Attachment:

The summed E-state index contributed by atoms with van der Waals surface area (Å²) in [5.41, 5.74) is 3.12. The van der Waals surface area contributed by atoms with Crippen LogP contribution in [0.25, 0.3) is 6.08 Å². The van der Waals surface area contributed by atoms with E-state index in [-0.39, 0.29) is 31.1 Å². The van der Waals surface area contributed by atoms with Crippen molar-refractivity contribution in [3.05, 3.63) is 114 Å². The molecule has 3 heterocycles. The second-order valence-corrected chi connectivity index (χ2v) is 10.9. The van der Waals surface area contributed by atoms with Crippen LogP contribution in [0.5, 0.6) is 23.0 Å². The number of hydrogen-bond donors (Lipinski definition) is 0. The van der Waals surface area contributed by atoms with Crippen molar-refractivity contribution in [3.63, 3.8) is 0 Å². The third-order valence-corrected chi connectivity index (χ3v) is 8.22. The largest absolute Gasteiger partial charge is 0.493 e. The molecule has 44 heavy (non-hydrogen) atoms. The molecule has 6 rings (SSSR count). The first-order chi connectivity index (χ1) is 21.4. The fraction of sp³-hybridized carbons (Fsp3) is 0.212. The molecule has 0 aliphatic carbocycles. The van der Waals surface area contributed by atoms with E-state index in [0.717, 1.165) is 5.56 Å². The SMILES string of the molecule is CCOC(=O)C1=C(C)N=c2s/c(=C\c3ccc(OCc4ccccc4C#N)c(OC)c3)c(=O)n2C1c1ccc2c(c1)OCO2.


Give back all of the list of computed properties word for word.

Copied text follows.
The summed E-state index contributed by atoms with van der Waals surface area (Å²) in [5.41, 5.74) is 3.12. The van der Waals surface area contributed by atoms with Crippen LogP contribution in [0.25, 0.3) is 6.08 Å². The van der Waals surface area contributed by atoms with E-state index in [-0.39, 0.29) is 31.1 Å². The van der Waals surface area contributed by atoms with Crippen molar-refractivity contribution in [3.05, 3.63) is 114 Å². The molecule has 3 heterocycles. The second-order valence-corrected chi connectivity index (χ2v) is 10.9. The van der Waals surface area contributed by atoms with Crippen LogP contribution in [0.5, 0.6) is 23.0 Å². The number of hydrogen-bond donors (Lipinski definition) is 0. The van der Waals surface area contributed by atoms with Crippen molar-refractivity contribution in [3.63, 3.8) is 0 Å². The third-order valence-corrected chi connectivity index (χ3v) is 8.22. The largest absolute Gasteiger partial charge is 0.493 e. The molecule has 44 heavy (non-hydrogen) atoms. The molecule has 6 rings (SSSR count). The first-order chi connectivity index (χ1) is 21.4. The fraction of sp³-hybridized carbons (Fsp3) is 0.212. The molecule has 0 aliphatic carbocycles. The van der Waals surface area contributed by atoms with E-state index in [0.717, 1.165) is 5.56 Å². The SMILES string of the molecule is CCOC(=O)C1=C(C)N=c2s/c(=C\c3ccc(OCc4ccccc4C#N)c(OC)c3)c(=O)n2C1c1ccc2c(c1)OCO2.